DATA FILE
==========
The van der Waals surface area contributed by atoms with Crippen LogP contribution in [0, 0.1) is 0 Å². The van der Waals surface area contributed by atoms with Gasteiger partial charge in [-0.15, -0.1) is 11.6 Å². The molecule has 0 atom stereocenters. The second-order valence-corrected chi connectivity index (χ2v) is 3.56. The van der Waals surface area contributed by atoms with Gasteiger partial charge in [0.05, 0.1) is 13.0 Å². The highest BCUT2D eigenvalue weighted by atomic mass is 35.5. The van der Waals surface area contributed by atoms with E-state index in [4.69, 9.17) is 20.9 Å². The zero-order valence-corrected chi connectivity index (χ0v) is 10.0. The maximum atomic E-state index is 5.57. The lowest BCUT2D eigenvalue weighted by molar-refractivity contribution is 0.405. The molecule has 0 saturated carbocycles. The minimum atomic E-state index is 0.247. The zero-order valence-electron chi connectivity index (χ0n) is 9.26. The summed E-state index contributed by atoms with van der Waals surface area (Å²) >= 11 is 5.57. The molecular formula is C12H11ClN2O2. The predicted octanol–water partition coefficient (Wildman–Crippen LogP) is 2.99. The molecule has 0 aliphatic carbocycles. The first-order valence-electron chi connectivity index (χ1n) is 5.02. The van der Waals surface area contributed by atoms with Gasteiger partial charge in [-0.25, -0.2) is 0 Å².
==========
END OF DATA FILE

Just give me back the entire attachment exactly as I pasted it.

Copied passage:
The van der Waals surface area contributed by atoms with Crippen LogP contribution in [0, 0.1) is 0 Å². The van der Waals surface area contributed by atoms with Gasteiger partial charge in [-0.15, -0.1) is 11.6 Å². The molecule has 0 atom stereocenters. The second-order valence-corrected chi connectivity index (χ2v) is 3.56. The van der Waals surface area contributed by atoms with Gasteiger partial charge in [0.05, 0.1) is 13.0 Å². The highest BCUT2D eigenvalue weighted by atomic mass is 35.5. The van der Waals surface area contributed by atoms with E-state index in [4.69, 9.17) is 20.9 Å². The zero-order valence-corrected chi connectivity index (χ0v) is 10.0. The maximum atomic E-state index is 5.57. The lowest BCUT2D eigenvalue weighted by molar-refractivity contribution is 0.405. The molecule has 0 saturated carbocycles. The minimum atomic E-state index is 0.247. The zero-order valence-electron chi connectivity index (χ0n) is 9.26. The summed E-state index contributed by atoms with van der Waals surface area (Å²) >= 11 is 5.57. The molecular formula is C12H11ClN2O2. The predicted octanol–water partition coefficient (Wildman–Crippen LogP) is 2.99. The molecule has 0 aliphatic carbocycles. The first-order valence-electron chi connectivity index (χ1n) is 5.02. The van der Waals surface area contributed by atoms with Gasteiger partial charge in [-0.25, -0.2) is 0 Å².